Big data — the smart grid delivers it, utilities are awash in it, and somebody’s got to step in to collect it, analyze it and start delivering real-world value from it. That’s the touchstone for a lot of the activity in the smart grid nowadays, as utilities with tens of millions of smart meters, hundreds of thousands of distribution grid devices and a confusing array of back-end software systems strive to make the most from their new technology.

IBM is a giant in smart grid big data, with partners around the world using its IT heft to link up power meters, grid sensors, leak detectors for water networks, and other end devices into the back-end systems that make them run. One of its earliest test-beds for its smart grid vision has been Texas, where IBM has been working with utilities like CenterPoint Energy (happily so far) and Austin Energy (less happily).

On Monday, IBM and big Dallas-area utility Oncor announced the latest achievement on this long-running relationship – a big data platform that’s analyzing Oncor’s 118,000-plus miles of power lines, crunching data from its 3 million or so smart meters from Landis+Gyr and meter data management software from Ecologic Analytics (both owned by Toshiba), and rolling out the results for both utility operations staff and to customers via the state’s smart meter web portal.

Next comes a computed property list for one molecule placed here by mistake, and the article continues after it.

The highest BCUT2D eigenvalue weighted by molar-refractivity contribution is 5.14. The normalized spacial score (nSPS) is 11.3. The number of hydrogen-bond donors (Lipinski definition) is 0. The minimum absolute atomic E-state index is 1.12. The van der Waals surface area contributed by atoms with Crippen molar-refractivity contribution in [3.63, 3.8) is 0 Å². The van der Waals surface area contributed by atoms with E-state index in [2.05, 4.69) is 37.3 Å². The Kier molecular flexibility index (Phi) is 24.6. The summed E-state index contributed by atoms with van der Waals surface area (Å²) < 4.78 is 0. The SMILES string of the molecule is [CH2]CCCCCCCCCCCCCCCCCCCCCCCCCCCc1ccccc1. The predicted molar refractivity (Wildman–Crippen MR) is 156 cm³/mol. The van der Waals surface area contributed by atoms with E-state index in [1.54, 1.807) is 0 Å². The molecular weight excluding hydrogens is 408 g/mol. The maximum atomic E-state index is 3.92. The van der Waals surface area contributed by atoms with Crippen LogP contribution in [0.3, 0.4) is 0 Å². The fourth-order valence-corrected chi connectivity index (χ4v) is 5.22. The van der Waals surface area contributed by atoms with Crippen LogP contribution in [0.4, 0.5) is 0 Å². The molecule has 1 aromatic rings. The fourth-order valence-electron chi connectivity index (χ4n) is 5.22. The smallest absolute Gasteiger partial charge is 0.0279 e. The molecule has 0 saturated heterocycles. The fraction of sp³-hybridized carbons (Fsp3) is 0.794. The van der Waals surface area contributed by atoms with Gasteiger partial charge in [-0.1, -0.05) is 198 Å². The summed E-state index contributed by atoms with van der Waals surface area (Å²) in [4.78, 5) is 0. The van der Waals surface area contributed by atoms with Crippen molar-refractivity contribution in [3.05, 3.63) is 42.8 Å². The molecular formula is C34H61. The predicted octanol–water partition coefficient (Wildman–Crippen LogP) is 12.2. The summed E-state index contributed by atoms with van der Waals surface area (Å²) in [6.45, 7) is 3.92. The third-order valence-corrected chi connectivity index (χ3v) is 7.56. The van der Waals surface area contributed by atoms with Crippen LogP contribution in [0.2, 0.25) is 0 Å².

“To be honest, it’s taken us some time to get here,” Michael Valochi, IBM’s global energy and utilities leader. First, Oncor had to build out the infrastructure – the smart meters, grid sensors and communications networks – to start collecting the data. Then it had to build the big data software and hardware infrastructure to start doing something with it.

But from that point, “What big data allows us to do -- what we’ve announced today -- is using that integration, both at the consumer level and at the optimization layer,” he said. On the grid side, IBM and Oncor are also doing preventative maintenance, asset planning and all sorts of grid operations tasks that bid data analysis helps reveal. “We’re getting to the point where we’re detecting and fixing outages before the consumer knows they happened,” he said -- a far cry from the old-fashioned way of locating outages via customers calling in to complain.

This kind of functionality isn’t brand new to IBM, of course. The company has been working on massive smart grid integration projects around the world, like South Korea’s Jeju Island project, as well as the entire Mediterranean island nation of Malta. IBM, Cisco, Microsoft and other big IT players are also deeply involved in “smart city” projects to link up municipal systems — including utilities in some cases – into intelligent networks.

IBM has also begun to launch software products aimed at commercializing the expertise it’s developed through its utility partnerships, including a smart meter data analytics package last year that offers some of the same capabilities that Valochi described for the Oncor project. Of course, it has a long list of partners involved in each project, from the individual smart meter and grid sensor device makers it’s integrating, to software partner like Schneider Electric’s Telvent for distribution grid management, or OSIsoft for its smart grid-adapted big data management expertise, he said.